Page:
Contractually, Hollywood and Broadway producer Scott Rudin has the law on his side.
He is well within his right to prohibit a number of production companies — from a middle school in Oklahoma to an all-volunteer community theater in Massachusetts — from performing a different version of “To Kill a Mockingbird,” as his latest endeavor sets Broadway ablaze.
But should he?
This little charade (pun intended) is akin to the New York Yankees threatening to sue the gills off anyone ballsy enough — even that T-ball team down the block — from wearing their iconic pinstripes.
And besides, the very thought of preventing others from performing a legally acquired and fully-paid-for adaptive script to what very well could be the most influential piece of American literature ever is a contradiction of everything Harper Lee’s 1960 novel speaks to in the first place.
“He’s totally in the right, but it also sounds like Goliath beating up on David,” said Morrie Enders, executive director of Lincoln Community Playhouse, who should be thankful that timing was on his side this time.
It was in April 2016 that the Community Playhouse presented “To Kill a Mockingbird.”
That was before Aaron Sorkin’s revamp of the script, which uses adults in the parts played by children and provides more of a voice to the black characters, most notably Calpurnia, the housekeeper in the Finch household.
Since its Broadway debut in December, the reviews of the production, which stars Jeff Daniels as Atticus Finch, have been off the chart and the money -- hundreds of bucks per ticket -- has been pouring in.
And that’s where this story gets funky.
In January, a touring company from the United Kingdom was forced to cancel its production of Christopher Sergel’s 1991 adaptation under the threat of litigation from Rudin & Co.
Since then, no fewer than 10 production companies of all ages, sizes and skill levels were forced to cancel productions of the Sergel play — sometimes at losses amounting to thousands of dollars.
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At issue is a dispute between author Harper Lee's estate and the company — Dramatic Publishing — that sells rights to stage Sergel’s script.
Apparently, a 1969 contract between Lee and Dramatic Publishing prevents productions of Sergel’s play “within 25 miles of cities that had a population of 150,000 or more in 1960 (the last census year before the agreement was signed) while a ‘first-class dramatic play’ based on the novel is playing in New York or on tour,” according to a report by the Associated Press.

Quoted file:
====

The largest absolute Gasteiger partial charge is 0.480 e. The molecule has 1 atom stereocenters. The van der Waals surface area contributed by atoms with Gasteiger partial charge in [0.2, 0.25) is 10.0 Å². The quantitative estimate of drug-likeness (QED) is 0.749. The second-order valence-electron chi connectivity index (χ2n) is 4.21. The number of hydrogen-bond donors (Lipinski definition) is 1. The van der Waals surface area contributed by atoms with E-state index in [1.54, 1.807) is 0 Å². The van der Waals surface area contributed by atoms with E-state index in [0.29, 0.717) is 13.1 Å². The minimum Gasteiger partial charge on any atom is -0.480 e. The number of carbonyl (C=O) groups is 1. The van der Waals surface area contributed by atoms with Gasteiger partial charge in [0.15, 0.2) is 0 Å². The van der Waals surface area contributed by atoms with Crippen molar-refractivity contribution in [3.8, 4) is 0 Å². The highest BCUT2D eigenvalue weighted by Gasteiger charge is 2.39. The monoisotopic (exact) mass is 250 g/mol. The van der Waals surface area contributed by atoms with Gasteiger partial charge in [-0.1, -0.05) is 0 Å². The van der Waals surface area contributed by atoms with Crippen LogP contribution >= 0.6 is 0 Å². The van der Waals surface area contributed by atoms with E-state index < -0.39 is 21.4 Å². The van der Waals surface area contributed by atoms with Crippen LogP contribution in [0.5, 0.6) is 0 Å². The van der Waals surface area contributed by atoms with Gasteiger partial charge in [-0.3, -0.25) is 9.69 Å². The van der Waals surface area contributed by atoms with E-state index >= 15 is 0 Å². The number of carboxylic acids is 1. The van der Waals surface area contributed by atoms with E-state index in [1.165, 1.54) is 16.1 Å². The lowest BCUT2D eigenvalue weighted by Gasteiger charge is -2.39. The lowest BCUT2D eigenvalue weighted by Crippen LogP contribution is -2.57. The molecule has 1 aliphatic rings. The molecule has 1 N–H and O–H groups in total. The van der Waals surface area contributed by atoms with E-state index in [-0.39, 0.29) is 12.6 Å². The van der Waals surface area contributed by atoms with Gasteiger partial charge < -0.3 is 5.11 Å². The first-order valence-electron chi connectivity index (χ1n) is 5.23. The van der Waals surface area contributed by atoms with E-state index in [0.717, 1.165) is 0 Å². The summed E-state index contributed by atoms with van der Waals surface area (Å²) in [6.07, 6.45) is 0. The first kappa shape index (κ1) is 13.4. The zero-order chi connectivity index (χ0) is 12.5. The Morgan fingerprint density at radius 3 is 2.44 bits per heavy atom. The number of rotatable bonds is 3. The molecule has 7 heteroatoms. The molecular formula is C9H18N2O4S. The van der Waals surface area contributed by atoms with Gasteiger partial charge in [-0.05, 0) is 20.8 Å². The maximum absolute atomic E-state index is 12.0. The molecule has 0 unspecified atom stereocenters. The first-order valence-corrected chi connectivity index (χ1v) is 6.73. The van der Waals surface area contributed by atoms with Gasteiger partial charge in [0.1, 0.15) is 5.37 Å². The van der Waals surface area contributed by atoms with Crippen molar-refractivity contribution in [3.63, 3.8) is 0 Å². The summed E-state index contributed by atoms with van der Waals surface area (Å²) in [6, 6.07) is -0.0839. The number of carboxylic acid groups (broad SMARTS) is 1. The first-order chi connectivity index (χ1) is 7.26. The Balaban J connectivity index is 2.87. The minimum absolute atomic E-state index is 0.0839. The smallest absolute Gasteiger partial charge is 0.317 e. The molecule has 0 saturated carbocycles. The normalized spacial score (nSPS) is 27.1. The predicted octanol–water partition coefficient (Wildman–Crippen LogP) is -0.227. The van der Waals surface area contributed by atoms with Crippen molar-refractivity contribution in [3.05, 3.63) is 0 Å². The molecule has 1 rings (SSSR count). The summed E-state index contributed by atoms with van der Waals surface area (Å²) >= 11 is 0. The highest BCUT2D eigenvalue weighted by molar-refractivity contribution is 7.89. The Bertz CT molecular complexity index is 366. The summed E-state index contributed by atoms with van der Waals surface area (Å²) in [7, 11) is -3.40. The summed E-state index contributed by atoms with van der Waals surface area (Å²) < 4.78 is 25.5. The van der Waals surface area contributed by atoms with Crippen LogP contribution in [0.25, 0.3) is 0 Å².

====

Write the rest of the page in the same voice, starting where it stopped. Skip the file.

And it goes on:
“I don’t remember seeing that clause in the contract,” Enders said.
Then again, while the stipulation was definitely in place, it wasn’t an issue in 2016.
Rudin has faced a backlash of bad publicity since the story blew up late last week. Anger over the move has triggered an online revolt using the rallying cry #BoycottRudinplays. Chris Peterson, founder of the OnStage Blog, wants ticket buyers to steer clear of all current and upcoming Rudin productions on Broadway, including "Hillary and Clinton," ''Gary: A Sequel to Titus Andronicus," ''King Lear," ''The Ferryman" and "The Book of Mormon."
That's caused Rudin, who might be greedy but is no idiot, to retreat by allowing all affected production companies to instead perform the Sorkin version. However, many of them had already canceled their shows because of the fear of initial litigation
The all-volunteer Curtain Call Theatre in Braintree, Massachusetts, said it received a letter threatening damages of up to $150,000, a staggering amount for a venue where tickets for plays are $20 and $25 for musicals.
Therein lies the problem. Most local theaters provide quality-of-life benefits to the communities they serve — they're an entry point to, say, the banker, dentist or homemaker with dreams of performing on stage, no matter how grand the hall — and are seldom a financial boon to those running them. The cancellation of a show adversely impacts a production company, said Enders, adding that it's not just a financial loss.
“To lose a production for almost every theater company including ours would be a really big hit on the budget,” Enders said. “If it were already in rehearsal, it would be a big hit on the emotions of the people involved who have already invested hours and hours in prepping for the show.
“... Most theaters are able to absorb a hit, but it’s going to hurt. I would not want to be in their position. You have to look at their position, they filled out a contract and they paid their money and they thought they had a done deal.”
Instead, they're left holding the bag.
The Associated Press contributed to this report.